If anyone can I think it will probably be you. So, we do sort of, what we’re trying to do even more is bring out the human element, the stories that are in there, and lifting those ships from the pages. So, we are supported by our kind of what we call our corporate archive, which now also sounds quite dull. But in there we have the, we have a sports archive, from the cricket club and the football clubs and everything. We have records of personal records of staff that we’re pulling together to build a picture around what was happening with the construction of the ship. And then we’re taking the actual ship and what happened to it beyond. So, one of my favourite pieces that – I kind of remembered it this morning, and we just absolutely love this – it’s a survey for a ship. The ships, not particularly famous or important, but what’s on there are, I think it’s from about the 1860s, 1870s, and there are cat pawprints just all over it, and then a suspicious yellow stain that’s still on the survey. And it’s things like that where we think Ah, he’s probably working from home, writing up his survey and his cat’s just bothering him chewing it away – so its little highlights like that. Then we also have little snapshots of history. So, one document we found recently in our archive is a postcard. It’s just a small, small postcard. Nothing really that important on the postcard it was sent from one of our offices in Germany to London, and it was just, I think it just sort of says, you know, ‘working on a ship at the moment expect documents soon’. But on the front of the postcard are several stamps, because this was during hyperinflation. So, the little postcard is full of these stamps, that gives you that tiny little snapshot into history at that time – having to spend all that money sending a tiny little postcard overseas. So we’ve got, and I think it’s, these are these stories that we just, you know, we don’t know all the stories, and we’re so keen to get people in to look and say, ‘Ah that ship or that person, that link is, you know, we had no idea’, and build that bigger picture.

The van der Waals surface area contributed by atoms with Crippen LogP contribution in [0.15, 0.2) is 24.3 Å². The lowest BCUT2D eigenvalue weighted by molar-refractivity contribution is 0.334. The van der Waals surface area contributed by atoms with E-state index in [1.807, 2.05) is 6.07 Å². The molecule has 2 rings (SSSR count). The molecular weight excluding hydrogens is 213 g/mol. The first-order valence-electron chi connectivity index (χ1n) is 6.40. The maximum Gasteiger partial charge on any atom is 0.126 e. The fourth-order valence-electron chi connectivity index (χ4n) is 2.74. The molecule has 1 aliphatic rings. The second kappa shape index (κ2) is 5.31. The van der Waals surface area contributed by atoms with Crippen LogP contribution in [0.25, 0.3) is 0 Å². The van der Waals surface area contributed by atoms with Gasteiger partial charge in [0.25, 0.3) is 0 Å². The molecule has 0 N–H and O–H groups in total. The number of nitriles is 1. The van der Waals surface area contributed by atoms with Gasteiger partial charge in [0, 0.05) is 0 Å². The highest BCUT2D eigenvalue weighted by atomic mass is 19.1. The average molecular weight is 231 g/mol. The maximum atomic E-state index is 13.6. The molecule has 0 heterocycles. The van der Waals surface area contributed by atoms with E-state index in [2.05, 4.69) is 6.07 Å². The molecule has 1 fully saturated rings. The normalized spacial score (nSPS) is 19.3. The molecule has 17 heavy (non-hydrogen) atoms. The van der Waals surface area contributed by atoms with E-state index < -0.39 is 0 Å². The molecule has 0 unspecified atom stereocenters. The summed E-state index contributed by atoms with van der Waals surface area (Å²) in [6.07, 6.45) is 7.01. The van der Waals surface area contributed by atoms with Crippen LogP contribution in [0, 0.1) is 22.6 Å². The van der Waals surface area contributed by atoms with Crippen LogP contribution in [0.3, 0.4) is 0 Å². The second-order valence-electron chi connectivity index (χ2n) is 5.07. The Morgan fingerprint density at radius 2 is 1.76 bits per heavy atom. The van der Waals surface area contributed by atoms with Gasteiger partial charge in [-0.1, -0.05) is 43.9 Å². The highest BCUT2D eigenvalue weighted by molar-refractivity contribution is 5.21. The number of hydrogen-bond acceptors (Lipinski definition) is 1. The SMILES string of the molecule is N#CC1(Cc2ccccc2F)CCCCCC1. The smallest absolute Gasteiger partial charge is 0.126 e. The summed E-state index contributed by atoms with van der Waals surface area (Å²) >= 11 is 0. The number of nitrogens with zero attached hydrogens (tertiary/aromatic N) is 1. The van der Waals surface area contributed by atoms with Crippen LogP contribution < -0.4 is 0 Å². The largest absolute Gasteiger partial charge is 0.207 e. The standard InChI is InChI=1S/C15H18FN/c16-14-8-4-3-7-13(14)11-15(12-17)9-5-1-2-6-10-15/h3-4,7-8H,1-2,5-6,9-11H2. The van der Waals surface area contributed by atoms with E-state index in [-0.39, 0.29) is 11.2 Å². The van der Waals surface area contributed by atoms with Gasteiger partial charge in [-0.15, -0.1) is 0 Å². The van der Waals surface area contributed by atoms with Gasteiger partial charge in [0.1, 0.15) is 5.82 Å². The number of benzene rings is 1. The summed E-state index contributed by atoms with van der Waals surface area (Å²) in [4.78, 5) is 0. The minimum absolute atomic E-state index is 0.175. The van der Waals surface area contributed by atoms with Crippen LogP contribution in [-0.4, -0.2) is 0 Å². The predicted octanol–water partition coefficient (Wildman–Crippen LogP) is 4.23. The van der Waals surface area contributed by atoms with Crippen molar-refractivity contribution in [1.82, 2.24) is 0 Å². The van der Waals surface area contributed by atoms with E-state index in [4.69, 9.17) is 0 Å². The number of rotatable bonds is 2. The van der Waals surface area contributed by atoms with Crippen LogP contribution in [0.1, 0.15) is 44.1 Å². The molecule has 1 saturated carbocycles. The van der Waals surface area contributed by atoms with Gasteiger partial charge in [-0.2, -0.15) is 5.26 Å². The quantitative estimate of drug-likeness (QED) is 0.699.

Sam Willis

    You talk about opening up the archive and trying to understand it more. Is there a way that volunteers can get involved and to help?

    Charlotte Ward

    Yeah, we just want anyone and everyone who is interested to look at our archive. We’re keen for anyone from volunteers who may have had that maritime experience or not, who may be, you know, studying history or interested in it, to look at our archives to go through the documents we’ve made available, and to get in touch with myself or one of my colleagues and just say, ‘I love that ship, love that document, love that story. I want to do more. I want to write about it; I want to help in any way’, and at some point, and this will be a bit further down the line, we’re going to be doing crowdsourcing with our archive, and we want people to get involved there. So, there are lots of opportunities. And all we want is people to go, ‘Yeah, I’d love to!’